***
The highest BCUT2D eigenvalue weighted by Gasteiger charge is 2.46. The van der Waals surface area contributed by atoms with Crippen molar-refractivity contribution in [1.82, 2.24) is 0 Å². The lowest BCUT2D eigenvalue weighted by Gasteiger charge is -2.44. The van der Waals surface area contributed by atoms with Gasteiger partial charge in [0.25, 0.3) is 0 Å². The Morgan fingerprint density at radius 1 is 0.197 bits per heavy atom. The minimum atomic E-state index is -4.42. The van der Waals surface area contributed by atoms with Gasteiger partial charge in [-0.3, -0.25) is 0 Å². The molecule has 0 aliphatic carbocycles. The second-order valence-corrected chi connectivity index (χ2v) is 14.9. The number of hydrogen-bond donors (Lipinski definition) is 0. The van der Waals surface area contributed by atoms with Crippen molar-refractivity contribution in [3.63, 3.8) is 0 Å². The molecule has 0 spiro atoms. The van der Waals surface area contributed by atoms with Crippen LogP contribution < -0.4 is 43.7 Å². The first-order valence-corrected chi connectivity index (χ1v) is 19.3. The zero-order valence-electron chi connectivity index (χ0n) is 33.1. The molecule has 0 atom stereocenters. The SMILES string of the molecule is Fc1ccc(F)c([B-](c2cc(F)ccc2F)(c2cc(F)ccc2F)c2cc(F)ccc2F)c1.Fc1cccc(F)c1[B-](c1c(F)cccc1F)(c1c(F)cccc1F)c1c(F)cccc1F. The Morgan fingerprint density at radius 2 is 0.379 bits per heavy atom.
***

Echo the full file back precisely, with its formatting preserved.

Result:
The highest BCUT2D eigenvalue weighted by Gasteiger charge is 2.46. The van der Waals surface area contributed by atoms with Crippen molar-refractivity contribution in [1.82, 2.24) is 0 Å². The lowest BCUT2D eigenvalue weighted by Gasteiger charge is -2.44. The van der Waals surface area contributed by atoms with Gasteiger partial charge in [0.25, 0.3) is 0 Å². The Morgan fingerprint density at radius 1 is 0.197 bits per heavy atom. The minimum atomic E-state index is -4.42. The van der Waals surface area contributed by atoms with Gasteiger partial charge in [-0.3, -0.25) is 0 Å². The molecule has 0 aliphatic carbocycles. The second-order valence-corrected chi connectivity index (χ2v) is 14.9. The number of hydrogen-bond donors (Lipinski definition) is 0. The van der Waals surface area contributed by atoms with Crippen molar-refractivity contribution in [3.63, 3.8) is 0 Å². The molecule has 0 spiro atoms. The van der Waals surface area contributed by atoms with Crippen LogP contribution < -0.4 is 43.7 Å². The first-order valence-corrected chi connectivity index (χ1v) is 19.3. The zero-order valence-electron chi connectivity index (χ0n) is 33.1. The molecule has 0 atom stereocenters. The SMILES string of the molecule is Fc1ccc(F)c([B-](c2cc(F)ccc2F)(c2cc(F)ccc2F)c2cc(F)ccc2F)c1.Fc1cccc(F)c1[B-](c1c(F)cccc1F)(c1c(F)cccc1F)c1c(F)cccc1F. The Morgan fingerprint density at radius 2 is 0.379 bits per heavy atom.